John B. Goodenough (age 94) is currently a professor of mechanical engineering and materials science in the Cockrell School of Engineering at the University of Texas at Austin, but he is broadly known as one of the inventorsm, along with Mizushima, Jones, and Wiseman, of the Li-ion rechargeable batteries which have helped the development of portable electronic devices, electric vehicles, and energy storage in general.
This week a team of engineers led by Goodenough introduced the first all-solid-state battery cells. This brand new development could lead us to a new generation of rechargeable batteries, safer, faster-charging, and longer-lasting. In the near future, we would see improved mobile devices and electric cars, and the renewable energy could take advantage of this new technology to become more efficient.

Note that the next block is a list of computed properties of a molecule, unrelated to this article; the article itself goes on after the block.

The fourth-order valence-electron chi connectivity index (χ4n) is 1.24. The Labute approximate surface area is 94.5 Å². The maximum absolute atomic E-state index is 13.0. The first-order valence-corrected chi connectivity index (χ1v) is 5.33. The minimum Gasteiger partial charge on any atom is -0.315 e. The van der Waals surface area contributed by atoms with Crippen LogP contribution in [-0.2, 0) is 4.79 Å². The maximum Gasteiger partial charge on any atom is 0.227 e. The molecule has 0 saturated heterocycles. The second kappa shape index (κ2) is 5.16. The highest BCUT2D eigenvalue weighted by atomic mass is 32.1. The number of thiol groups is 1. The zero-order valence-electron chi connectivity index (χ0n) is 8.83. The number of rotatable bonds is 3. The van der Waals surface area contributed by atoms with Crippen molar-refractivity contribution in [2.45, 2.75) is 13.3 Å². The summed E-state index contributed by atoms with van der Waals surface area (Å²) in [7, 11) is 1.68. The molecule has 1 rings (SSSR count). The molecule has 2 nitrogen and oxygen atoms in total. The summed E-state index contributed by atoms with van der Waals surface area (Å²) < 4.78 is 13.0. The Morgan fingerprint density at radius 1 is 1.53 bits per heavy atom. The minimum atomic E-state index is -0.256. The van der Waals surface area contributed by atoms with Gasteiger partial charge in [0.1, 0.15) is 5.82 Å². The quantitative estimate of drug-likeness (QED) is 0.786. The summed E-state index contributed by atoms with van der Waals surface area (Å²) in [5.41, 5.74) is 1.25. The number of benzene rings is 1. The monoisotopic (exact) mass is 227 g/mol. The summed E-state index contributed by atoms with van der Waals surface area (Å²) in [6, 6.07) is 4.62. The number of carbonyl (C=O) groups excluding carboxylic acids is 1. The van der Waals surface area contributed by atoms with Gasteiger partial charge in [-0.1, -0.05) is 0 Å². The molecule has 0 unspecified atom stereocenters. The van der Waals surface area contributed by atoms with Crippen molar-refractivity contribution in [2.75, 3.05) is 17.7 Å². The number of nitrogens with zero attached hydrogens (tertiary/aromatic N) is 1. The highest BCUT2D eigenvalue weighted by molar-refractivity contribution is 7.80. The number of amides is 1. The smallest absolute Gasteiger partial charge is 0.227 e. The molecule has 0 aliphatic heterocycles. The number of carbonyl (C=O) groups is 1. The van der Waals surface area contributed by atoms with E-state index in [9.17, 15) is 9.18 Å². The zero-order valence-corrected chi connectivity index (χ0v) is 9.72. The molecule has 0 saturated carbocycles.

According to the website of the University of Texas, the team was able to create a new low-cost all-solid-state battery that is noncombustible, and with a long cycle life (battery life). Additionally, the new technology shows a high volumetric energy density and fast rates of charge and discharge. According to Goodenough, the new discovery would “solve many of the problems that are inherent in today’s batteries”.
Current Li-ion batteries utilize liquid electrolytes to move the ions between the anode and the cathode. This may create a short circuit because of the fact that, if the cell is charged too fast, it may cause dendrites. The new generation of batteries would use glass electrolytes instead of liquid ones, enabling the use of an alkali-metal anode, which would avoid the formation of dendrites.
There is more information on the paper of Goodenough’s team, published in the journal Energy & Environmental Science.
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